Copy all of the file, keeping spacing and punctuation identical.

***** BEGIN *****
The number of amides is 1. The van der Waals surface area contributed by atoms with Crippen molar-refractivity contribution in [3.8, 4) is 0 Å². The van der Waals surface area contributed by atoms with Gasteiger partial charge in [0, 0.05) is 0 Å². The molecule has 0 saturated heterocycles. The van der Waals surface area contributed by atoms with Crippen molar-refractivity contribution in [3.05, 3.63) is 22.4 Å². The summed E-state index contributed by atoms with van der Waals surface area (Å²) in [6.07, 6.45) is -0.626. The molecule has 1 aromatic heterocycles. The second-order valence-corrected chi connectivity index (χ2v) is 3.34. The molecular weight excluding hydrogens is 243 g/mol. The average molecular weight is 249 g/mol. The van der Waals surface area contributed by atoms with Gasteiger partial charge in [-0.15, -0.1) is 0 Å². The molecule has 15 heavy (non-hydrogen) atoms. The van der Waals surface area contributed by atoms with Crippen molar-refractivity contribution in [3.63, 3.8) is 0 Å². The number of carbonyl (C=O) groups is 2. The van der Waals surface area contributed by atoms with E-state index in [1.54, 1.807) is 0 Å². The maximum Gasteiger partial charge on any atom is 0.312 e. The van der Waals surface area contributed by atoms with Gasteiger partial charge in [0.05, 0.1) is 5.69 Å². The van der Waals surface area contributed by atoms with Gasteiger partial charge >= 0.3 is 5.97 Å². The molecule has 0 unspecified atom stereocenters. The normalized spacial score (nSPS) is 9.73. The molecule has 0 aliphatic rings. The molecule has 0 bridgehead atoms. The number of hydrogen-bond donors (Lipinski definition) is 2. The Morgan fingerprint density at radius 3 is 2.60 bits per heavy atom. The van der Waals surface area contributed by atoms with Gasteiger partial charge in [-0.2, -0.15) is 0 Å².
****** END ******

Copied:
The number of amides is 1. The van der Waals surface area contributed by atoms with Crippen molar-refractivity contribution in [3.8, 4) is 0 Å². The van der Waals surface area contributed by atoms with Gasteiger partial charge in [0, 0.05) is 0 Å². The molecule has 0 saturated heterocycles. The van der Waals surface area contributed by atoms with Crippen molar-refractivity contribution in [3.05, 3.63) is 22.4 Å². The summed E-state index contributed by atoms with van der Waals surface area (Å²) in [6.07, 6.45) is -0.626. The molecule has 1 aromatic heterocycles. The second-order valence-corrected chi connectivity index (χ2v) is 3.34. The molecular weight excluding hydrogens is 243 g/mol. The average molecular weight is 249 g/mol. The van der Waals surface area contributed by atoms with Gasteiger partial charge in [-0.15, -0.1) is 0 Å². The molecule has 15 heavy (non-hydrogen) atoms. The van der Waals surface area contributed by atoms with Crippen molar-refractivity contribution in [3.63, 3.8) is 0 Å². The number of carbonyl (C=O) groups is 2. The van der Waals surface area contributed by atoms with E-state index in [1.54, 1.807) is 0 Å². The maximum Gasteiger partial charge on any atom is 0.312 e. The van der Waals surface area contributed by atoms with Gasteiger partial charge in [0.05, 0.1) is 5.69 Å². The van der Waals surface area contributed by atoms with Gasteiger partial charge >= 0.3 is 5.97 Å². The molecule has 0 unspecified atom stereocenters. The normalized spacial score (nSPS) is 9.73. The molecule has 0 aliphatic rings. The molecule has 0 bridgehead atoms. The number of hydrogen-bond donors (Lipinski definition) is 2. The Morgan fingerprint density at radius 3 is 2.60 bits per heavy atom. The van der Waals surface area contributed by atoms with Gasteiger partial charge in [-0.2, -0.15) is 0 Å².